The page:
In 1982, the total number of passing attempts surpassed the total number of rushing attempts for the first time in NFL history. The following year, there were more rushing attempts than passing attempts, but since then passing has reigned supreme. There really is not any sign that the rushing game will make a resurgence as the preferred method of putting points on the board.
What does this mean for the running back and fullback positions? As mentioned before, teams like the Broncos have just excluded fullbacks, from their lineup completely. James Starks, a running back in the air-oriented Green Bay Packers offense led by Aaron Rodgers, just recorded the first 100 yard rushing game from a Packers running back since 2010. Is what we have come to know as the standard NFL backfield slowly dying?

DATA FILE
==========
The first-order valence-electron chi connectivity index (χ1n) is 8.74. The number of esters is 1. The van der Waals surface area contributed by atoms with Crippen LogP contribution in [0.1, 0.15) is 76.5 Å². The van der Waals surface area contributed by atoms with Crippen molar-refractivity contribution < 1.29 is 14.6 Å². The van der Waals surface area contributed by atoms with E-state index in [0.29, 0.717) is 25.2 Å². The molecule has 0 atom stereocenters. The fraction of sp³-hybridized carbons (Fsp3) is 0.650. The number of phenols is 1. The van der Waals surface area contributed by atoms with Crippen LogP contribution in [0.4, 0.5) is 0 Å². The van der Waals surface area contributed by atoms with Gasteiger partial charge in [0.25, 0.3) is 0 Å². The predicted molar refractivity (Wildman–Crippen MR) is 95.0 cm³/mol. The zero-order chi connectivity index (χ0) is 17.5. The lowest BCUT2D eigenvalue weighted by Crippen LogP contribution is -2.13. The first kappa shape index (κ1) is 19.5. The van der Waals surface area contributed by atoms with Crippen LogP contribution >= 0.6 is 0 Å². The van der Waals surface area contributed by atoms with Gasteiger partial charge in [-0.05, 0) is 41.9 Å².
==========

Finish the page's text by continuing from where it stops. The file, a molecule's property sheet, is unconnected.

It’s borderline impossible for the classic rushing game to disappear completely, but as displayed in my Unofficial 2013 NFL Player Census, things really don’t look good for the running back position. Their average salary, at $1,682,565, is the fifth lowest in the league. Kickers get paid more, on average, than running backs. As far as durability, running backs are the absolute worst. If you average the length of every current NFL running back’s career, you are left with 3.11 years, lower than any other position. What this also means is that most running backs are quite young. Younger players tend to be paid much less than veterans. NFL players who do not stay in the league past age 25 have seriously decreased chances at big money (by pro athlete standards). The NFL offers many better options than the running back position.
Passing effectiveness is up, passing frequency is up, and general rushing importance is down. By all indications we are in a truly airborne era of the NFL.
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Created By: Andrew Powell-Morse